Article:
ions, Yes/No to generation numbers, fonts - size and style, page borders, and a few other minor options. Content selection is equally limited: although the entire list of database events is available to the user, there is little else other than things like options to include spouses, limit the number of generations, etc., which can be utilized in the report. FTM's 'book' format changes hardly anything about content and formatting with the exception of its default 'paper' format. The appllication has a large difficulty with being able to format the user's selections properly, and sizing errors are common. The best of the entire lot (which I ended up using to launch my website) is the 'Genealogy Report.' However, once again, the options are limited. Thankfully, some of the options I would normally select are included in the hard-coded output. For example, there are generation headers, names are in small caps, and the paternal lineage is listed next to each primary entr!
y. However, the entire body text, including major and minor information, notes, etc., must be formatted a single way, meaning that names and notes are visually all mixed together making things hard to sort out. Curiously, minor information (e.g., burials) is considered by the report generator to be 'more about,' which forces the reader to scan the entire record (which can be lengthy if notes are included) just to find out where a person is buried. Overall, however, the Genealogy Report from FTM most closely suits the requirements listed above, but still requires a lot of maintenance on the back end. Another glaring hole in FTM's control of the output is in the area of privacy. FTM arbitrarily assumes that all persons who do not have death dates are still alive. (I have been given tips from veteran users to simply insert accepted text or question marks into the death fields, then this 'fools' FTM into believing that there is a legitimate date stored there.) However, th!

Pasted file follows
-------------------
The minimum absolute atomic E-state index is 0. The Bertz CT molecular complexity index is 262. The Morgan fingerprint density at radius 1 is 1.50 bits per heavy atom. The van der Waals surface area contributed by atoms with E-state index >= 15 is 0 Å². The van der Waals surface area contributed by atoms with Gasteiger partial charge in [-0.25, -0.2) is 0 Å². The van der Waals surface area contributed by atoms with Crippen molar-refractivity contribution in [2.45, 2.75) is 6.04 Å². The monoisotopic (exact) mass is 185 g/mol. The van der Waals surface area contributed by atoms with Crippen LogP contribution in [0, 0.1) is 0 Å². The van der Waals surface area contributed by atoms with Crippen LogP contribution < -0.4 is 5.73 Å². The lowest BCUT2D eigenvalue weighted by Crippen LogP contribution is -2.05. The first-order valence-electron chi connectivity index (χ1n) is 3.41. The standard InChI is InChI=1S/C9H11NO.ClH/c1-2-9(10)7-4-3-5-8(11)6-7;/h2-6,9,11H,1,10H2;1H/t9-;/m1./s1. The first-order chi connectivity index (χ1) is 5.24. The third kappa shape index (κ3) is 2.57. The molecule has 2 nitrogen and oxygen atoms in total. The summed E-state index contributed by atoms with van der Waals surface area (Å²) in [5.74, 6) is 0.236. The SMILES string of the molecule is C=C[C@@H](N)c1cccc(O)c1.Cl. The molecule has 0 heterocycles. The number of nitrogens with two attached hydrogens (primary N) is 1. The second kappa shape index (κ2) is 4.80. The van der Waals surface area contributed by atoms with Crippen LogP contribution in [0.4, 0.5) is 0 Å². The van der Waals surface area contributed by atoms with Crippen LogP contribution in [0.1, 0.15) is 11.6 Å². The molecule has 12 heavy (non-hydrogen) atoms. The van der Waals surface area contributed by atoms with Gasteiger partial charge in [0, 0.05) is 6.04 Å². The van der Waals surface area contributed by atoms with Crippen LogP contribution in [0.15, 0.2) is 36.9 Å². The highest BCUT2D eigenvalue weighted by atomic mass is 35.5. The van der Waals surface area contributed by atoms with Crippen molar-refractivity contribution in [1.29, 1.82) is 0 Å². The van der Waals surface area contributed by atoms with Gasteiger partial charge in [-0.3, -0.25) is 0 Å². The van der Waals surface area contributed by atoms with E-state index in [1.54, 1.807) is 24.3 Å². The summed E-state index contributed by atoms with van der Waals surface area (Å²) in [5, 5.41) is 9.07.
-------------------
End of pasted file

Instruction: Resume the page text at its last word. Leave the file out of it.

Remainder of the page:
at doesn't smoothly address the issue. Curiously, the application requires that all privatizing of records be done at the *file level* - a sort of one-for-all, all-for-one approach which completely precludes choice. This is a management nightmare, as one might expect, and one which forced me to examine other applications. Summary: FTM's Genealogy Report is a fine piece of database data inclusion, options, and formatting, but the overall options and the large problem with the report not being 'Internet friendly' make it unusable for me. (Side note: there is no HTML export function in FTM v11.)